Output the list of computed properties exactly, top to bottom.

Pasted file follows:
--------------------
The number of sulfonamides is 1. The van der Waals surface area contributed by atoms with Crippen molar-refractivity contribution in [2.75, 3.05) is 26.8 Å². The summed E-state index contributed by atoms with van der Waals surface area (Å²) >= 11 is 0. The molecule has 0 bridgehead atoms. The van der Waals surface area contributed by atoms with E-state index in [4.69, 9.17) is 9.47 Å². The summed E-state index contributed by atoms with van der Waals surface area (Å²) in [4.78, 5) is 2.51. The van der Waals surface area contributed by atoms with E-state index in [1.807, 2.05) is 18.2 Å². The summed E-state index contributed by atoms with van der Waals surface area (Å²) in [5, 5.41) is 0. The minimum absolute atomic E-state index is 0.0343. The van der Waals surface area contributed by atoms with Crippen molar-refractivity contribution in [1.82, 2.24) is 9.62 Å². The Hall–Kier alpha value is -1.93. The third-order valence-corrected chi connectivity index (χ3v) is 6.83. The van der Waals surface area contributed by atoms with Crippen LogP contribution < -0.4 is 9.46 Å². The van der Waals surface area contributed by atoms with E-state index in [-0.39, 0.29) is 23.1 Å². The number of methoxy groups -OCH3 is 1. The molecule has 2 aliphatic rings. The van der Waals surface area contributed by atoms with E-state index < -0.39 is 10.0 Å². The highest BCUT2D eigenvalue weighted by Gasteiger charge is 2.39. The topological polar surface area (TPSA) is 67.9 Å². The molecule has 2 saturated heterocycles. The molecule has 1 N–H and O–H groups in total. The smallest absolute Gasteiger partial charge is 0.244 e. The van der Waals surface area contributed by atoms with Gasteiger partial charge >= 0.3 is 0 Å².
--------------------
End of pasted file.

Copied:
The number of sulfonamides is 1. The van der Waals surface area contributed by atoms with Crippen molar-refractivity contribution in [2.75, 3.05) is 26.8 Å². The summed E-state index contributed by atoms with van der Waals surface area (Å²) >= 11 is 0. The molecule has 0 bridgehead atoms. The van der Waals surface area contributed by atoms with E-state index in [4.69, 9.17) is 9.47 Å². The summed E-state index contributed by atoms with van der Waals surface area (Å²) in [4.78, 5) is 2.51. The van der Waals surface area contributed by atoms with E-state index in [1.807, 2.05) is 18.2 Å². The summed E-state index contributed by atoms with van der Waals surface area (Å²) in [5, 5.41) is 0. The minimum absolute atomic E-state index is 0.0343. The van der Waals surface area contributed by atoms with Crippen molar-refractivity contribution in [1.82, 2.24) is 9.62 Å². The Hall–Kier alpha value is -1.93. The third-order valence-corrected chi connectivity index (χ3v) is 6.83. The van der Waals surface area contributed by atoms with Crippen LogP contribution < -0.4 is 9.46 Å². The van der Waals surface area contributed by atoms with E-state index in [-0.39, 0.29) is 23.1 Å². The number of methoxy groups -OCH3 is 1. The molecule has 2 aliphatic rings. The van der Waals surface area contributed by atoms with E-state index < -0.39 is 10.0 Å². The highest BCUT2D eigenvalue weighted by Gasteiger charge is 2.39. The topological polar surface area (TPSA) is 67.9 Å². The molecule has 2 saturated heterocycles. The molecule has 1 N–H and O–H groups in total. The smallest absolute Gasteiger partial charge is 0.244 e. The van der Waals surface area contributed by atoms with Gasteiger partial charge >= 0.3 is 0 Å².